Peace River bridge construction is 65 per cent complete

(submitted) Depicts a coffer dam for Pier 2, with sheets and walers for excavation.

Mac Olsen
Express Staff

Construction crews have overcome some obstacles in constructing the new bridge on the Peace River, including geotechnical challenges, but it should be completed on time and on budget.

Tyler Wilson, the bridge manager for Alberta Transportation in Peace River, is upbeat.

“For structures like this, contractors who understand how to overcome challenges is remarkable,” says Wilson. “The contracting effort and level of partnership is incredible.”

The geotechnical challenges involved the river and some flooding. Three piers have been built on the river to support the bridge. The new bridge will be for westbound traffic, and the old bridge for the eastbound traffic, with two-lane traffic in both directions.

Wilson also offers other highlights about the construction.

For instance, earthworks on the east side main bridge embankment are 80 per cent complete – ready for main bridge girders to arrive in April & prep for launch in fall of 2019.

Also, the Shaftesbury west bound bridge is complete and in operation.

Eastbound currently being demolished with new structure built in 2019. The 98th street detour is operational with bridge demolition currently ongoing. Construction of both new structures starting in Spring 2019.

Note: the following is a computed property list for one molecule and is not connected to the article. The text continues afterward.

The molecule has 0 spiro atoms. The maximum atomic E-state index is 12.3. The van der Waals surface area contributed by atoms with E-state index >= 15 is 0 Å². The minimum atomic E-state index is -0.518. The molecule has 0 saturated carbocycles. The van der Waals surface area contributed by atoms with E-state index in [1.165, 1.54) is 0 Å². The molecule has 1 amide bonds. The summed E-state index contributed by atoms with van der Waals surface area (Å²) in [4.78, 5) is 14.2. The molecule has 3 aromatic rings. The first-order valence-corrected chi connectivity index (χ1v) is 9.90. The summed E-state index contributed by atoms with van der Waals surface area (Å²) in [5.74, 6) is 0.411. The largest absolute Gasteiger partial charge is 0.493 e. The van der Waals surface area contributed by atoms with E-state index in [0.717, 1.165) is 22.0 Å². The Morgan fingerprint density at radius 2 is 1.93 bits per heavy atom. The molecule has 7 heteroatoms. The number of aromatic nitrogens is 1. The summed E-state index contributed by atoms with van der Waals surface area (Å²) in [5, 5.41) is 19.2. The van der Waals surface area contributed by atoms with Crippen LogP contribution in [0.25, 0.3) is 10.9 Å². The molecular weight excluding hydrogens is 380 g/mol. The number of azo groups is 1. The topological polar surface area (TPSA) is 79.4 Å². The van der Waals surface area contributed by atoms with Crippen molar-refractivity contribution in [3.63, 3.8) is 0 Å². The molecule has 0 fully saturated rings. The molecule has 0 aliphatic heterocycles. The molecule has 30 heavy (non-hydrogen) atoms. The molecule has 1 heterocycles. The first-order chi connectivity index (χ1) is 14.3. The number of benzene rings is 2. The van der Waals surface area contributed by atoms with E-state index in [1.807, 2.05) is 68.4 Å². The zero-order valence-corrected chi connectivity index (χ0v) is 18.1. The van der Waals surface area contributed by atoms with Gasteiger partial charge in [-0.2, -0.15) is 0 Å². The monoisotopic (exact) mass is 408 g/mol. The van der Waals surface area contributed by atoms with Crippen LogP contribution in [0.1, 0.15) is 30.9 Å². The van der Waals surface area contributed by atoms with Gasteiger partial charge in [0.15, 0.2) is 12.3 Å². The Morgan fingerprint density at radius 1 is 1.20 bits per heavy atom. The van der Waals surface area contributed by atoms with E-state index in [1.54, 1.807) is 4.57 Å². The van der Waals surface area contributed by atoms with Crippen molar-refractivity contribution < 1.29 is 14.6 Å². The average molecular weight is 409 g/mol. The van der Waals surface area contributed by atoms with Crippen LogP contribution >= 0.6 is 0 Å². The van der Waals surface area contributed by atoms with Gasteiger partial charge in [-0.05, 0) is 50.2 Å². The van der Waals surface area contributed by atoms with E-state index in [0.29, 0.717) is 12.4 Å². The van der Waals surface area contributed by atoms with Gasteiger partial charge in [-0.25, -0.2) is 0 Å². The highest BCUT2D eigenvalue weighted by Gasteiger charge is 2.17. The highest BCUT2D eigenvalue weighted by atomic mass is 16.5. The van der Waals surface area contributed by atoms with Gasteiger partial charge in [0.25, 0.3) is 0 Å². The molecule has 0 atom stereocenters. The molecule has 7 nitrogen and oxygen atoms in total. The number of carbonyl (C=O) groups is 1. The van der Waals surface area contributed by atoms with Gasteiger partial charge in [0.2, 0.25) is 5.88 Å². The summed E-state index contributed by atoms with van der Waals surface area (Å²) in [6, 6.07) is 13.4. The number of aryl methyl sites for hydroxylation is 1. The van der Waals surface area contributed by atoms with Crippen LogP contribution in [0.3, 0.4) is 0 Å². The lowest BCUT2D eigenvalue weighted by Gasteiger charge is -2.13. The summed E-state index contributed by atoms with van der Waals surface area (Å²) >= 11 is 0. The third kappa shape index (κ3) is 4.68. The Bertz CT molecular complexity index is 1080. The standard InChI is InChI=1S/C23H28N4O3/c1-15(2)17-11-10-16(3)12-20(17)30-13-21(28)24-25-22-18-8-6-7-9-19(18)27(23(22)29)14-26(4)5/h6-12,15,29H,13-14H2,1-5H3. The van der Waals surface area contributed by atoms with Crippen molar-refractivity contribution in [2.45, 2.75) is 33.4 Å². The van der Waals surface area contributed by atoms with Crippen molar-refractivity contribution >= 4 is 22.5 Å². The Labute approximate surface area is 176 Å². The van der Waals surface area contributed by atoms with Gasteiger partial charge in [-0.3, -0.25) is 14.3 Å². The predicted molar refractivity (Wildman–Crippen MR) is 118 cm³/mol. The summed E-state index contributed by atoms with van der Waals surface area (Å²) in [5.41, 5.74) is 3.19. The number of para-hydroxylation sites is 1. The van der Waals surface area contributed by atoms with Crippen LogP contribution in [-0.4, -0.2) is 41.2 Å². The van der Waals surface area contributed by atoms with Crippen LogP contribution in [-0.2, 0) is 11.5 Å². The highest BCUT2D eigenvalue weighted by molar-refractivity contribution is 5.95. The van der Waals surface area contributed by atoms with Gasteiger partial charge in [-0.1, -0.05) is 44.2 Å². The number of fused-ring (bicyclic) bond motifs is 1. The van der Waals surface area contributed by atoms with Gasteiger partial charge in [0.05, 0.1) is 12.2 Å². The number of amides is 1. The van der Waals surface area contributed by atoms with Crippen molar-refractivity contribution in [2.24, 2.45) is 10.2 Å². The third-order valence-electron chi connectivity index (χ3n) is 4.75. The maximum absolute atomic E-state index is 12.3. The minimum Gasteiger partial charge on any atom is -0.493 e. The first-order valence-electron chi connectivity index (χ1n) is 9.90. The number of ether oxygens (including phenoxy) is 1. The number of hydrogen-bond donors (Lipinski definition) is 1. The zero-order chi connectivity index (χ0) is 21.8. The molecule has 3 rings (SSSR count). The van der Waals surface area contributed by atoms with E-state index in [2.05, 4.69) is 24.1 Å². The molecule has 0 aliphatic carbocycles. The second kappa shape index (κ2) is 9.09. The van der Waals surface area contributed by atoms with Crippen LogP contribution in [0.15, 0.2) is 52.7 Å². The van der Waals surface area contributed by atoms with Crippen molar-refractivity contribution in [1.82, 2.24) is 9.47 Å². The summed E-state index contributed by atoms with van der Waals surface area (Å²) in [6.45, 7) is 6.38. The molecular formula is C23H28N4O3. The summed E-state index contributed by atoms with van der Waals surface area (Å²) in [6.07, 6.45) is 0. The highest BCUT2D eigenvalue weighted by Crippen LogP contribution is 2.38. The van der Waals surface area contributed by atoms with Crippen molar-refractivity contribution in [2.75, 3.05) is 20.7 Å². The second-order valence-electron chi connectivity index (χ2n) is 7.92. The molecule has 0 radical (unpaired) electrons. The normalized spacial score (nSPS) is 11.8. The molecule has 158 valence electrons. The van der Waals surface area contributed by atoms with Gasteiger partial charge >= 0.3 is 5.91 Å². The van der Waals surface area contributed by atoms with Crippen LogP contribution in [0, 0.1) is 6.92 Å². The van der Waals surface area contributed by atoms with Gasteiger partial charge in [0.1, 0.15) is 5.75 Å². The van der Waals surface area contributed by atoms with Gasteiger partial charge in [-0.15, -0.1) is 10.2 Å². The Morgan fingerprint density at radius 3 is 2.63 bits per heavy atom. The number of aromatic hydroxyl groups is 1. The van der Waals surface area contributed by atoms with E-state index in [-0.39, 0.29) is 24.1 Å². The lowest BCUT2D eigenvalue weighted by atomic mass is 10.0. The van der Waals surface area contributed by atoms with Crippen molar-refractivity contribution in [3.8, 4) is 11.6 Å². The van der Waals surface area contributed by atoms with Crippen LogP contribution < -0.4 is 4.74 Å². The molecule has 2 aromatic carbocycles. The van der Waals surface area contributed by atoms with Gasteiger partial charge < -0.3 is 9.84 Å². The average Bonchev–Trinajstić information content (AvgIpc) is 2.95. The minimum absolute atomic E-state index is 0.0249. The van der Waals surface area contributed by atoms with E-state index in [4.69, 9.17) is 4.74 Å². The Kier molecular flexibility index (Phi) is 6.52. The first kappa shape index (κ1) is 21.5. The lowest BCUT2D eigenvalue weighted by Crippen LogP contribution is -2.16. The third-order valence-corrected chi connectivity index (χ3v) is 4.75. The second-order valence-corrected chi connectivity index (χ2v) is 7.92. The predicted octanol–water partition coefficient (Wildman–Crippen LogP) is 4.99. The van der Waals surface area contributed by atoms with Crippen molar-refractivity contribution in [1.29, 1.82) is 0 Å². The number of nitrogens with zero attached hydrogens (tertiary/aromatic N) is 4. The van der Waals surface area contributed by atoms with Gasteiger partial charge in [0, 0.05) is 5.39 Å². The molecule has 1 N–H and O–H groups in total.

The secant wall, or retaining wall, at the RCMP Detachment is ongoing, with expected completion in the next month. The CN Arch overpass foundations are complete and ready for arch erection this spring.

On the main bridge, Piers 1, 2 and 3 are complete, with cofferdam and berm removal remaining, while construction on Pier 5 on the west bank will begin.

Further, utility relocates are 85 per cent complete. Finally, overall the project is 65 per cent complete, however, the elements with the most amount of risk such as the in-river works have been completed.

The view of construction from the east side of the Peace River in early January. A pedestrian bridge will be part of the underside of the new bridge.
A view from just below the RCMP Detachment in early January.


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